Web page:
Opinion: Freedom of the Press for Student Journalists

On Jan. 25, high school journalism teachers and some of Indiana’s youngest reporters rallied in the State House in support of House Bill 1016. The bill, which aims to stop the censorship of student publications by school administrations, was introduced last year by Sen. Clare and co-sponsored by Sen. Delaney. The bipartisan effort passed in the House in 2017 by a 9-2 vote before it was shot down in the Senate.

Cartoon depicting Hazelwood Supreme Court decision by Brian Hendrickson. (Printed in the Jan. 18 , 1988 issue of The Sagamore.)

Plainfield High School is just one of the Indiana schools to feel the effects of censorship from an administrative level. Since publishing a controversial issue focusing on teen dating, Anu Nattam, a co-editor for The Shakedown, claims that Plainfield High School has censored their magazine on numerous occasions. The school went so far as making the staff change the name of their publication for fear that The Shakedown could have mafia connotations.

If passed, House Bill 1016 would prohibit schools from censoring students’ First Amendment right to free speech and press unless the content was libelous, slanderous or violates federal law or creates a clear and present danger to students.

In effect, passing House Bill 1016 would repeal Hazelwood in the state of Indiana. Hazelwood, a 1988 Supreme Court decision, ruled that schools have the right to censor student publications.

Several statewide organizations, such as the Indiana Association of School Principals and the Indiana Association of Public School Superintendents, are opposed to the bill, arguing that a free student press could turn into a “public relations nightmare.”

The bottom line: the suppression of the freedom of the press, at any level, is a clear violation of a student’s First Amendment right. Now more than ever, we ought to be encouraging young journalists to seek the truth and report on it, no matter who it might make uncomfortable.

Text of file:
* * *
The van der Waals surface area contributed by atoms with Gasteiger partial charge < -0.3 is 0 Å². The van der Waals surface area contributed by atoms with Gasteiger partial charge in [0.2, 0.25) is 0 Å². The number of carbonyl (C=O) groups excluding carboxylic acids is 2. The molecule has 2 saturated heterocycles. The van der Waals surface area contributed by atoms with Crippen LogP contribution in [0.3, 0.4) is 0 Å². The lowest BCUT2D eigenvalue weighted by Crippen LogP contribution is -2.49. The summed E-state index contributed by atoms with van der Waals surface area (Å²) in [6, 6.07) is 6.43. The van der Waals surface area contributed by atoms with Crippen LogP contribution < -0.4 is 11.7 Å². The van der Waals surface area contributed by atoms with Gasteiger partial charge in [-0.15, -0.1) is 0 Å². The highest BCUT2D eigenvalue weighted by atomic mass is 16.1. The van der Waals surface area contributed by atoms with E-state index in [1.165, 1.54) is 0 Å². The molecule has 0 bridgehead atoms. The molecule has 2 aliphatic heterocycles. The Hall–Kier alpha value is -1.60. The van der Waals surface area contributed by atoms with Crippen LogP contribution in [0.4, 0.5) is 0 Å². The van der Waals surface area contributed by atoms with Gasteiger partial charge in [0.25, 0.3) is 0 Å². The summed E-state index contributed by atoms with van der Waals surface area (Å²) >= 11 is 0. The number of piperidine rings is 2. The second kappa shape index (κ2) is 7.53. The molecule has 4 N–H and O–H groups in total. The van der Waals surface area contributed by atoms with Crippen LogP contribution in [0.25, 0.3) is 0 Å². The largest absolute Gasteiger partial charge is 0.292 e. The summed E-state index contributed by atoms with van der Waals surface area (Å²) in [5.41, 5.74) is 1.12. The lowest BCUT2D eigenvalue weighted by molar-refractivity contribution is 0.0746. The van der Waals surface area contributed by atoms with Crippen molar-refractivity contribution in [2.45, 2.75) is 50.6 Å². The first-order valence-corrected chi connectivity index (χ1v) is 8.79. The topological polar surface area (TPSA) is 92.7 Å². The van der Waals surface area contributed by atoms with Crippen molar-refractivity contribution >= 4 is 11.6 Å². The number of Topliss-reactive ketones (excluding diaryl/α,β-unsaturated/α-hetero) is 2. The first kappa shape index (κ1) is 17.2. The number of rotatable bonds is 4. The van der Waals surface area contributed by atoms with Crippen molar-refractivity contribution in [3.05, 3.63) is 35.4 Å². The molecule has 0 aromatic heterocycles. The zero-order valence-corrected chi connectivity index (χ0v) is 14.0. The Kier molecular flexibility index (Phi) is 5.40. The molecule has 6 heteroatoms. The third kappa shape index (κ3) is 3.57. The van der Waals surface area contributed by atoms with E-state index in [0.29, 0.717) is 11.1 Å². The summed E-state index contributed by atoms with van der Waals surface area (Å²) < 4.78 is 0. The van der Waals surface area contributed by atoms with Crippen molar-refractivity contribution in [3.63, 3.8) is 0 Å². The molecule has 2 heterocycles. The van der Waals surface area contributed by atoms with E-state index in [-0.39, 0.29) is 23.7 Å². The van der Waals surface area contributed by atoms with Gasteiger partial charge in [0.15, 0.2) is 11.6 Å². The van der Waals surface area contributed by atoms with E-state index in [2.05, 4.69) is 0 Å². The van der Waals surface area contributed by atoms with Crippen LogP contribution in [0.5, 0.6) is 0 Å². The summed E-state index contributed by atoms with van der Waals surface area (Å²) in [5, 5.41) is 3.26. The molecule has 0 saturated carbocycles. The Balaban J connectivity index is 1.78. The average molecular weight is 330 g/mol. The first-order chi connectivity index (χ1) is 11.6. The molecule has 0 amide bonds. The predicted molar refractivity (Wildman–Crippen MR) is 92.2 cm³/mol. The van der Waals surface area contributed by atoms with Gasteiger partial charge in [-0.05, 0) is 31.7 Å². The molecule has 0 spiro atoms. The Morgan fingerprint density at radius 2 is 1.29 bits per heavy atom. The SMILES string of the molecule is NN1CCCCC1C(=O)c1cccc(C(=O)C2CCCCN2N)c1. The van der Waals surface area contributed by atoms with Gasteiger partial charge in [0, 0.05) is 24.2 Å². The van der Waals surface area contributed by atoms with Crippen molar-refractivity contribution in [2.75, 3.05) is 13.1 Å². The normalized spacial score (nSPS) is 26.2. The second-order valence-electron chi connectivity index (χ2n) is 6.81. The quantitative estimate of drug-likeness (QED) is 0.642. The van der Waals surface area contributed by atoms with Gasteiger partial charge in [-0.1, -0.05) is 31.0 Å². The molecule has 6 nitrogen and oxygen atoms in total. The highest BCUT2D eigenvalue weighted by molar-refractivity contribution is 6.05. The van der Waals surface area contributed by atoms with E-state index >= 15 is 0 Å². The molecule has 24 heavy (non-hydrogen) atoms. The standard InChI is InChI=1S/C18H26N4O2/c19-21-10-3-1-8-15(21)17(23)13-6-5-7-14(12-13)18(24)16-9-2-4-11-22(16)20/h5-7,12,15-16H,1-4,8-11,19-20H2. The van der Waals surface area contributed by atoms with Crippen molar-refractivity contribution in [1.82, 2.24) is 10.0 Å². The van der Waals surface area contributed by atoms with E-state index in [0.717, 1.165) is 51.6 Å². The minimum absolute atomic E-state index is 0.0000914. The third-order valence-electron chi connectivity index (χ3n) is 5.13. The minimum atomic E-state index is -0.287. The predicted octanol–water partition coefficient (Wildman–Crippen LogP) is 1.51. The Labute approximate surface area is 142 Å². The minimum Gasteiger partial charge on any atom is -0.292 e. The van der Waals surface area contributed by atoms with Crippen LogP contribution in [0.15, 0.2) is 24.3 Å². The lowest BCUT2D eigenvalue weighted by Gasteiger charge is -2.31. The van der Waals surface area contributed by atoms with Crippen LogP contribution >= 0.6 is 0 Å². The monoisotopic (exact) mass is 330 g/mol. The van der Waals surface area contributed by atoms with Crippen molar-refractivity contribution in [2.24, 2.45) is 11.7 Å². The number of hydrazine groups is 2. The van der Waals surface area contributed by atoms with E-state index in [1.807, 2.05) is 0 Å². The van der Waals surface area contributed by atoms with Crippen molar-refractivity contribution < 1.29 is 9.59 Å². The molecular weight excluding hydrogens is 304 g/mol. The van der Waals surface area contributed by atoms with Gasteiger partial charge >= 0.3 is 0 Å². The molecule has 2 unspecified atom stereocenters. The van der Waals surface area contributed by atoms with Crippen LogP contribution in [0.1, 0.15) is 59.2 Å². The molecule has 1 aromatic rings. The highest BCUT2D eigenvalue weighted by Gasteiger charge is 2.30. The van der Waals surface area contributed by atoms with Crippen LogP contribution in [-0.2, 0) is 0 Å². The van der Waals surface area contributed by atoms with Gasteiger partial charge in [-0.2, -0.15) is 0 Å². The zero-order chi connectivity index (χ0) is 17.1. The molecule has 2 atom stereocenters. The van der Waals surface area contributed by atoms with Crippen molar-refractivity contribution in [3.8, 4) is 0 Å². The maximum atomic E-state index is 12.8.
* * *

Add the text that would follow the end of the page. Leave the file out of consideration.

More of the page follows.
We cannot instill in blooming reporters the ethics and obligations of journalism if editorial control is given to school administration. When something goes wrong, it is the job of the administrator to mediate, to make it appear that nothing is wrong for the sake of public relations. Of course, students know better, and it is the job of reporters to bring those issues to light in order to work towards a resolution.

During my time at The Campus Citizen at IUPUI, I have seen first hand the power that student journalism can have. Dedicated reporters here have uncovered corruption in our Student Government, covered the controversial appearance of the Westboro Baptist “Church” and discussed flaws in our parking system. As an independent media source, our reporters and editorial staff not only had the courage to report on these issues, they also had the support of a dedicated group of faculty and staff in the Department of Journalism and Public Relations. The support we receive from department is preparing all of us for a future in journalism. It’s not always easy, you’ll likely make more friends than enemies, but nevertheless, journalism is important. For it to matter, however, it can never be censored, regardless of the age of the reporter.

In his book “What Unites Us,” veteran reporter Dan Rather recalls “muckrakers of the progressive era,” such as Ida Tarbell, who uncovered the Standard Oil monopoly under Rockefeller; the New York Time’s publishing of the Pentagon Papers, and the Boston Globe’s reporting on sexual abuse in the Catholic Church. Rather relates these reporters to the Founding Fathers, saying, “Our Founding Fathers understood that long-term accountability is more important that short-term stability…Because of the press, powerful institutions were held accountable for their actions, and we became a stronger nation.”

While it may be unlikely that a high school paper prints investigative journalism that shakes a whole community, every Woodward and Bernstein of the world has to start somewhere. All of the reporters that have broke stories that have changed how we look at the world had two things in common: they had the freedom to report, and they had an editor who believed in them.

It’s time that Indiana junior high and high schools start believing in the power that young journalists have when they use their voice. They may report on issues that make people uncomfortable, and they may not always paint the school in a great light. However, nothing was ever changed through silence. To make progress in the world around us, it takes journalists having the courage and the freedom to report on issues that matter to their communities.

It’s time we give Indiana student journalists that freedom.

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